Monday, February 14, 2011

Understanding Auteurs: The Coen Brothers (Minor Works)

Originally, this post was going to focus exclusively on Intolerable Cruelty (2003), the Coen Brothers' tenth film and the only one of their features that I hadn't seen prior to starting this blog.  But honestly, I can't say that that film is really interesting enough for its own entry. Knowing that the next several Coen projects were also all fairly minor, inconsequential works, I decided to lump them all together in one post, so that we could deal with their "mid-oeuvre crisis" all at once before getting back to their more vital work.

Despite their oddball surfaces, the Coens’ films have generally been based around fairly clich├ęd, if not outright banal, sitcom ideas.  The romantic comedy Intolerable Cruelty, the brothers’ first film literally based on someone else’s idea (the script is a rewrite of a never-produced screenplay by Robert Ramsey, Matthew Stone, and John Romano), reveals what a Coen film would look like without that oddball surface, and it isn’t pretty.  The plot revolves around divorce attorney George Clooney’s growing attachment to Catherine Zeta-Jones, the estranged wife of one of his clients.  This isn’t a terrible setup for a farcical romantic comedy, and Clooney at least is an ideal leading man for modern-day screwball.  But sadly he has no chemistry with Zeta-Jones, possibly because she isn’t asked to do anything other than be a shrew, and the Coens pile on so many inane plot twists, pointlessly flamboyant supporting caricatures, and shrill “observations” about the incompatibility of men and women that the main storyline has no room to breathe.  It is a mark of the film’s lack of wit that the line “we’re gonna nail his ass” is its major recurring joke.  And since Intolerable Cruelty is essentially “Coens light,” we don’t get the usual vibrant setpieces or distinctive dialogue to distract from the emptiness at the film’s core.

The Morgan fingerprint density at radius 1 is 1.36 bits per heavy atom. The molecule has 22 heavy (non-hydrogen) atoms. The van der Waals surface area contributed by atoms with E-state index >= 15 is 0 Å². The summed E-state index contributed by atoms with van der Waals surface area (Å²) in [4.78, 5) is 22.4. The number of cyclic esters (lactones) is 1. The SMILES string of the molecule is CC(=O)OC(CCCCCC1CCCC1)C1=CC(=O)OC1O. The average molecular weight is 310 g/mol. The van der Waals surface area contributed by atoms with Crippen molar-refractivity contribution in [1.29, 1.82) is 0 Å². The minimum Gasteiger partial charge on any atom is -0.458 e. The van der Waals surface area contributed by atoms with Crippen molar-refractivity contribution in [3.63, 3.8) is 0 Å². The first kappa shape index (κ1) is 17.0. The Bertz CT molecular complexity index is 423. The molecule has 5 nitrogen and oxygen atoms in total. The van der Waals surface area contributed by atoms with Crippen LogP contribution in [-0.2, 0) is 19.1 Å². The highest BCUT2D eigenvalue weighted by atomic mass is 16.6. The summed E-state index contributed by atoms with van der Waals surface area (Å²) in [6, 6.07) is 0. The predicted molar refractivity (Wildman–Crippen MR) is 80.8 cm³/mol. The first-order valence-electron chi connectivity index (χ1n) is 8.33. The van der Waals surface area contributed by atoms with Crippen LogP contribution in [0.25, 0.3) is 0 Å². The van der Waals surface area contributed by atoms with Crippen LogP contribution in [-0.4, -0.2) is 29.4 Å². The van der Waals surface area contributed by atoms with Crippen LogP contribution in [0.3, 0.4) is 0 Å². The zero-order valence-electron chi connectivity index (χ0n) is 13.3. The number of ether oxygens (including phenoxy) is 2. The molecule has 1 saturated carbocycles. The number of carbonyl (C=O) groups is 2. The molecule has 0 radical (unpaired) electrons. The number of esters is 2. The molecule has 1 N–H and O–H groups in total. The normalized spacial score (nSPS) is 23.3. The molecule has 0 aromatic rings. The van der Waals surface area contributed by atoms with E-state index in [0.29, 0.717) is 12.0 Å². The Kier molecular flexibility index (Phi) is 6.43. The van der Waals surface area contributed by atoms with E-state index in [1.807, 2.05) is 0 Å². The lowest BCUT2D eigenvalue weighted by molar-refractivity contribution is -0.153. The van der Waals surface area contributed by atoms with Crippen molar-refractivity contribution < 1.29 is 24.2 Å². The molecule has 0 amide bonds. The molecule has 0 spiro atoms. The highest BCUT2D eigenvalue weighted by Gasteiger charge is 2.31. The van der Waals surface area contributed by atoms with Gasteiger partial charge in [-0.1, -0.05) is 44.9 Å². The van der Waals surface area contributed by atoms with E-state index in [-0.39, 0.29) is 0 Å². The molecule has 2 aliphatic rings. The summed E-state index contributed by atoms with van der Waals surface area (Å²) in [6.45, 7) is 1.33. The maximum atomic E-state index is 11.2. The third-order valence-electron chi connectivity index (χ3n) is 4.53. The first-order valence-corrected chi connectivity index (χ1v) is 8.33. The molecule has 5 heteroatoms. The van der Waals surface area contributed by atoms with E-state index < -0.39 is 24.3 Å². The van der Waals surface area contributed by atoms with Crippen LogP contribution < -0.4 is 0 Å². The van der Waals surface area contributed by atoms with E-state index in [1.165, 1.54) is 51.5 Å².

If Intolerable Cruelty is the nadir of the Coen Brothers’ career, The Ladykillers (2004) represents at least a slight step up.   Remaking Alexander Mackendrick’s popular Ealing Studios comedy (1955) by transplanting the action from rural England to Mississippi is an odd choice, since the original is so thoroughly British that its value to the American viewer is questionable (to my mind, Kind Hearts and Coronets {1949} is the much funnier Ealing Studios film), though the Coens deserve some credit for at least attempting to make the material their own.  A band of thieves led by Tom Hanks plot to steal the money from a riverboat casino, but are foiled at every turn by no-nonsense churchgoer Irma P. Hall, whose basement they are using as a headquarter.  The actual storyline of The Ladykillers falls mostly flat; by the time major part of the plot kicks in, with the crooks attempting to kill Hall but accidentally killing each other or themselves, it feels like too much of an afterthought to get invested in.  But the energy level is up considerably from Intolerable Cruelty, largely because the cast is clearly having a lot of fun (Hanks, in particular, is very charming in one of his increasingly rare comedic roles) and the story isn’t weighted down with too many tangential characters.  T-Bone Burnett, working with the Coens for the first time since O Brother, Where Art Thou? (2000), provides a fine gospel and Southern hip hop soundtrack, though it isn’t as well-integrated into the film as their past collaborations were.  It would be a stretch to call The Ladykillers a return to form, and it is certainly one of the Coens’ weakest films, but it does have its moments.

Perhaps recognizing that they’d hit a dead end with their recent, relatively conventional feature films, the Coen Brothers next worked on two different short films.  Tuileries (2006) is their six-minute contribution to the anthology film Paris, je t’aime, while World Cinema (2007) is a three-minute piece commissioned as a pre-film short for the Cannes Film Festival.  Tuileries follows tourist Steve Buscemi as he is tormented by a hostile couple whose language he doesn’t understand, a child shooting spitballs at him, and a tourist manual that suggests all of the terrible things that could potentially happen to him while on vacation.  World Cinema has cowboy Josh Brolin torn between seeing Rules of the Game (1939) and Climates (2006) at an indie theatre.  Neither short transcends its one-joke premise, but they each make good use of their stars’ put-upon demeanors, and it is somewhat refreshing to find the Coens doing something simple that they aren’t pretending is complicated.

UP NEXT  No Country for Old Men

No comments:

Post a Comment